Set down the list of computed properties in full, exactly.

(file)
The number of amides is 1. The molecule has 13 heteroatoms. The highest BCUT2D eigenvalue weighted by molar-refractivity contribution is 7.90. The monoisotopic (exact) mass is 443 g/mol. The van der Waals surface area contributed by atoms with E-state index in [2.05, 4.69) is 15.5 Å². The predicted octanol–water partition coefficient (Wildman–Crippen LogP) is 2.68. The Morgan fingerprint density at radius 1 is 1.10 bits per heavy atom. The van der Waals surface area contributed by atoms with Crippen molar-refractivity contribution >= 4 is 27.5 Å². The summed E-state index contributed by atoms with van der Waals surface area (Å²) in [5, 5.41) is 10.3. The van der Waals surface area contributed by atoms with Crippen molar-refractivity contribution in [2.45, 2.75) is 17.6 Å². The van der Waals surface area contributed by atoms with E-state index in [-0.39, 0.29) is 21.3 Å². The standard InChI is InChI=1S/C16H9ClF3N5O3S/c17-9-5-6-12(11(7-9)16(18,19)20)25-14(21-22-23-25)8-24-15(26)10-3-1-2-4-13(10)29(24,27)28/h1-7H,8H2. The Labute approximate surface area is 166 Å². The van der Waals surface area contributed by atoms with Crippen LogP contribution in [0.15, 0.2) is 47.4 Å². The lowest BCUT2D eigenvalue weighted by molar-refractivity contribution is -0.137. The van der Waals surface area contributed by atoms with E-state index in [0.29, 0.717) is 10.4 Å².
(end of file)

The number of amides is 1. The molecule has 13 heteroatoms. The highest BCUT2D eigenvalue weighted by molar-refractivity contribution is 7.90. The monoisotopic (exact) mass is 443 g/mol. The van der Waals surface area contributed by atoms with E-state index in [2.05, 4.69) is 15.5 Å². The predicted octanol–water partition coefficient (Wildman–Crippen LogP) is 2.68. The Morgan fingerprint density at radius 1 is 1.10 bits per heavy atom. The van der Waals surface area contributed by atoms with Crippen molar-refractivity contribution >= 4 is 27.5 Å². The summed E-state index contributed by atoms with van der Waals surface area (Å²) in [5, 5.41) is 10.3. The van der Waals surface area contributed by atoms with Crippen molar-refractivity contribution in [2.45, 2.75) is 17.6 Å². The van der Waals surface area contributed by atoms with E-state index in [-0.39, 0.29) is 21.3 Å². The standard InChI is InChI=1S/C16H9ClF3N5O3S/c17-9-5-6-12(11(7-9)16(18,19)20)25-14(21-22-23-25)8-24-15(26)10-3-1-2-4-13(10)29(24,27)28/h1-7H,8H2. The Labute approximate surface area is 166 Å². The van der Waals surface area contributed by atoms with Crippen LogP contribution in [0.15, 0.2) is 47.4 Å². The lowest BCUT2D eigenvalue weighted by molar-refractivity contribution is -0.137. The van der Waals surface area contributed by atoms with E-state index in [0.29, 0.717) is 10.4 Å².